I work in a building that’s full of paper—an old building with a lot of old paper. I’m Nell Pratt, president of the Pennsylvania Antiquarian Society for the past few months, and I’m still trying to get used to the job. When I heard about the warehouse fire that destroyed most of the collection of historic firefighting equipment from the Fireman’s Museum, and somebody died in the fire, I was scared—paper burns too easily. You can see why I worry.

But it’s a great job, being the head of a museum that preserves Philadelphia’s past, and since so much American history took place right here, that means it’s America’s past too. It’s also a big responsibility. And there’s never enough money to do everything we’d like to do, to make all the wonderful materials we have available to the public, both in the building and through our website. It’s a never-ending challenge.

I wouldn’t have a chance of making it without Marty Terwilliger—board member, connected to about ten generations of Philadelphia movers and shakers, and more recently, friend. I guess I’d have to say I’m lucky that one of her many cousins is James Morrison (Jimmy to her and only her), who happens to be an FBI agent. I never would have thought knowing an FBI agent up close and personal would be useful, but you’d be surprised how much crime goes on behind the scenes in our local museum community. I know I’ve been surprised at how often I end up in the middle of those, trying to sort things out—to help friends and colleagues and to save collections. That wasn’t on any job description I saw.

James is definitely one of the good guys. He’s smart and he’s honest, but he’s willing to bend a few rules to get things done, and to look the other way if I take a slightly unusual approach to find out what we need to know. I guess I’d have to say that makes us a good team, at least for crime-solving. Anything more than that? Well . . . maybe.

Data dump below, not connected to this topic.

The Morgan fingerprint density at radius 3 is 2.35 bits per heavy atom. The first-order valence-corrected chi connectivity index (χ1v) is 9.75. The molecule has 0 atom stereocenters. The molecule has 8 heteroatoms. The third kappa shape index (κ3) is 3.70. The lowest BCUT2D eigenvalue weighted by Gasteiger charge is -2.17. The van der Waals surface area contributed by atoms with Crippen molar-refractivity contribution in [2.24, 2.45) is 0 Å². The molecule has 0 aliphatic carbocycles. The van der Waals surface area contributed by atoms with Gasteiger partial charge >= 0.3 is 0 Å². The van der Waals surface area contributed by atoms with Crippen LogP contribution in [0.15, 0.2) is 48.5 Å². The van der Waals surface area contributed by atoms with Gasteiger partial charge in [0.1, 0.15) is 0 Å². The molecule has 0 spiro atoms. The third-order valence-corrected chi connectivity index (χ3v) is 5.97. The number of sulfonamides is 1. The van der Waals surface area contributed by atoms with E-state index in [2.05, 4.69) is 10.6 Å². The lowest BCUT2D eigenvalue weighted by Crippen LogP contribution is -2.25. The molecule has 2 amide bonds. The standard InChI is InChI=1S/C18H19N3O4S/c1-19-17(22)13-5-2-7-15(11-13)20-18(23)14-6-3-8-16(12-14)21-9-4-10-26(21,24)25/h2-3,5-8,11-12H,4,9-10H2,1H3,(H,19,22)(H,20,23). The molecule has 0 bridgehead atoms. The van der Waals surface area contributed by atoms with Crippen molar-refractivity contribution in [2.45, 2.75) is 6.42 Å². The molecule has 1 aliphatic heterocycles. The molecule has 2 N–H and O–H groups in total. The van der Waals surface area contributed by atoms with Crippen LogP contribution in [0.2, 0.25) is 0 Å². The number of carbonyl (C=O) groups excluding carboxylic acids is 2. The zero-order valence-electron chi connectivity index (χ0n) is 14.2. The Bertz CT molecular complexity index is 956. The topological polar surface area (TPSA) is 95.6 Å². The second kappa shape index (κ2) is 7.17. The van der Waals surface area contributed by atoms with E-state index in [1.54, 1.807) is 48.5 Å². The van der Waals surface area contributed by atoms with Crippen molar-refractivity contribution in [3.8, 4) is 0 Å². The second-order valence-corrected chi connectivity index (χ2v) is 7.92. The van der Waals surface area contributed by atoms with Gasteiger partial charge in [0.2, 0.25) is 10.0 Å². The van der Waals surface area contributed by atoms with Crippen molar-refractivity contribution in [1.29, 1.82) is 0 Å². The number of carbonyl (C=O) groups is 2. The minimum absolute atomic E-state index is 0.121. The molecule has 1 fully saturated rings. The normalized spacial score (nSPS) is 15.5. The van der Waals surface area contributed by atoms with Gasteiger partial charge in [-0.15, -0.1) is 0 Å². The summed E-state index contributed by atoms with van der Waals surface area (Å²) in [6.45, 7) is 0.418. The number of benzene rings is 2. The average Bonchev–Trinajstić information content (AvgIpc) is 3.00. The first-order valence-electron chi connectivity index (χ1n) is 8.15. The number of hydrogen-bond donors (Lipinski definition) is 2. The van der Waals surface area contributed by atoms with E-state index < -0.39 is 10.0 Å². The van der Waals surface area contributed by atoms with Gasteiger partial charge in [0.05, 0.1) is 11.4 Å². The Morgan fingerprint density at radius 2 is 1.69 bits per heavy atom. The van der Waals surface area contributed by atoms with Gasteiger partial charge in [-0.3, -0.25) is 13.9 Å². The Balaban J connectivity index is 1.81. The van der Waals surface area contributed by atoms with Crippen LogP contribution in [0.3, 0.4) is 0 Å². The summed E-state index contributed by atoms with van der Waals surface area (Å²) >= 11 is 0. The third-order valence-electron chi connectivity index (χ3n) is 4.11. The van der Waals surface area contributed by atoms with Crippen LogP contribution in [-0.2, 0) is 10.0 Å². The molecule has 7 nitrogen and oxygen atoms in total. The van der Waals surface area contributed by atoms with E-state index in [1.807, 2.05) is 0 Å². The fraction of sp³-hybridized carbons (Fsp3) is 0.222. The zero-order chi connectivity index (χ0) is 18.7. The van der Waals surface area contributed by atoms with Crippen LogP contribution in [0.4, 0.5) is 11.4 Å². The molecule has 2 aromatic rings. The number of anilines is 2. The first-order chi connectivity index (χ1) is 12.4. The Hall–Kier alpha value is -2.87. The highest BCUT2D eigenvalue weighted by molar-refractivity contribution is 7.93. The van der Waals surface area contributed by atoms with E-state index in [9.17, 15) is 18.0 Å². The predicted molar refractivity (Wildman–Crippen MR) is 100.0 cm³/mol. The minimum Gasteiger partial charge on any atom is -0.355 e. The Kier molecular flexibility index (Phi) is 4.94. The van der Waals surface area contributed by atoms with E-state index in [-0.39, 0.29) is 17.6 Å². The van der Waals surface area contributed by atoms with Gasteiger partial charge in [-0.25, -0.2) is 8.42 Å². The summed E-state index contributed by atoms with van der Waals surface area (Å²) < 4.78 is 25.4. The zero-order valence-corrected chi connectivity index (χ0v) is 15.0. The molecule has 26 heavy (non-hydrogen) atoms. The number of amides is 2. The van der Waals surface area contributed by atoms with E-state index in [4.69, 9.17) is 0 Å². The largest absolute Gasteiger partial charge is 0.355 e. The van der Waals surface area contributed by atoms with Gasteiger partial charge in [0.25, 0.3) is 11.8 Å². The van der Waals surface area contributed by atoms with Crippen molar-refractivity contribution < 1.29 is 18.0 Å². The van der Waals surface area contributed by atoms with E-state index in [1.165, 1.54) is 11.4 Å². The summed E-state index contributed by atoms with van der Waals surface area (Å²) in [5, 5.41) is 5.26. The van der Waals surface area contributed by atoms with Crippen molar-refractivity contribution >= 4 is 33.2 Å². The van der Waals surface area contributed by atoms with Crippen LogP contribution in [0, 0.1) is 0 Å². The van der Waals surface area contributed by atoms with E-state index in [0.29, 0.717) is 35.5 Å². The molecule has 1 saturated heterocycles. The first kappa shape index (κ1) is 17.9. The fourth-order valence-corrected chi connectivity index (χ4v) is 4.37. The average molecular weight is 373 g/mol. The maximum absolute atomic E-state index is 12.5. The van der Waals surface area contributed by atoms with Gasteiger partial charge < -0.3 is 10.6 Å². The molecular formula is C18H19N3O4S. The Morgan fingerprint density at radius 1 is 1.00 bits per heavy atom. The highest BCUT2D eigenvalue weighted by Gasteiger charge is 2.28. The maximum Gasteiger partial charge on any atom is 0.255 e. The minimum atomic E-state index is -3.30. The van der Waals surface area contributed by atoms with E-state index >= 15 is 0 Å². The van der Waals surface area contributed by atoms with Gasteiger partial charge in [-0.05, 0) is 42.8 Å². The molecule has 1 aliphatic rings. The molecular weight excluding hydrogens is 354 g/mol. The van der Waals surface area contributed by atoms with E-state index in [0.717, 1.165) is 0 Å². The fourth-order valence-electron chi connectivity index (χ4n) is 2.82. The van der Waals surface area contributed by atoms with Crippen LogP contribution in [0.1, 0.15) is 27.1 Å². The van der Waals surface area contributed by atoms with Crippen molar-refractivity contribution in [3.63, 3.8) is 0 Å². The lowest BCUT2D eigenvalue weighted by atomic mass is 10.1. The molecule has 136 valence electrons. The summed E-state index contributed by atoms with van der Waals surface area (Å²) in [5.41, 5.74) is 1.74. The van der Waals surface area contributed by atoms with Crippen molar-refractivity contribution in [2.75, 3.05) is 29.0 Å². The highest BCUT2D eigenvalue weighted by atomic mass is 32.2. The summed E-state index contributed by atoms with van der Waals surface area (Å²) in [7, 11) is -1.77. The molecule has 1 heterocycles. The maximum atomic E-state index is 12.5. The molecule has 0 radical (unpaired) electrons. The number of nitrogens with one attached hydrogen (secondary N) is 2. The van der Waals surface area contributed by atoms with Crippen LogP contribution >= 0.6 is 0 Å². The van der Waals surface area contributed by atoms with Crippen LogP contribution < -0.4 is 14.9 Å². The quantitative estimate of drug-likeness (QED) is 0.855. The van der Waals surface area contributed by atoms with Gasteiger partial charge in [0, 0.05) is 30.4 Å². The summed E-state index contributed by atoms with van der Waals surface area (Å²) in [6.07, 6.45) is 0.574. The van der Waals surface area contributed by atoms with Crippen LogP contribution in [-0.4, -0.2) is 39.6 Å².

As for the rest, I manage a motley assortment of employees and try to keep the heat and lights on in our century-old building. And every now and then I treat myself to the pleasure of just wandering among the collections and enjoying the wonderful assortment of books and papers that we’ve collected. That’s what makes it all worthwhile.


You can read more about Nell in FIRE ENGINE DEAD, the third book in the “Museum” mystery series. The first book in the series is Fundraising the Dead.

** Thanks to the publisher, I have one (1) copy of FIRE ENGINE DEAD to give away. Contest open to residents of the US only. Contest ends March 14. Leave a valid-email address with your comment. The book will be shipped directly from the publisher. **

Meet the author
After exploring careers ranging from art historian to investment banker to professional genealogist, Sheila Connolly began writing mysteries in 2001, and is now a full-time writer. Bitter Harvest, the fifth book in her Orchard Mystery series, came out in August 2011, and the sixth, Sour Apples, will be published in August 2012. She also writes the Museum Mystery series, based in Philadelphia, whose third book, Fire Engine Dead, comes out this month. In addition, she’s working on a new series set in Ireland, that will debut in 2013. She is a member of Sisters in Crime, Mystery Writers of America, and Romance Writers of America, and was President of Sisters in Crime New England for 2011. Sheila lives in Massachusetts with her husband and three cats. Visit Sheila at www.sheilaconnolly.com

Books are available at retail and online booksellers.

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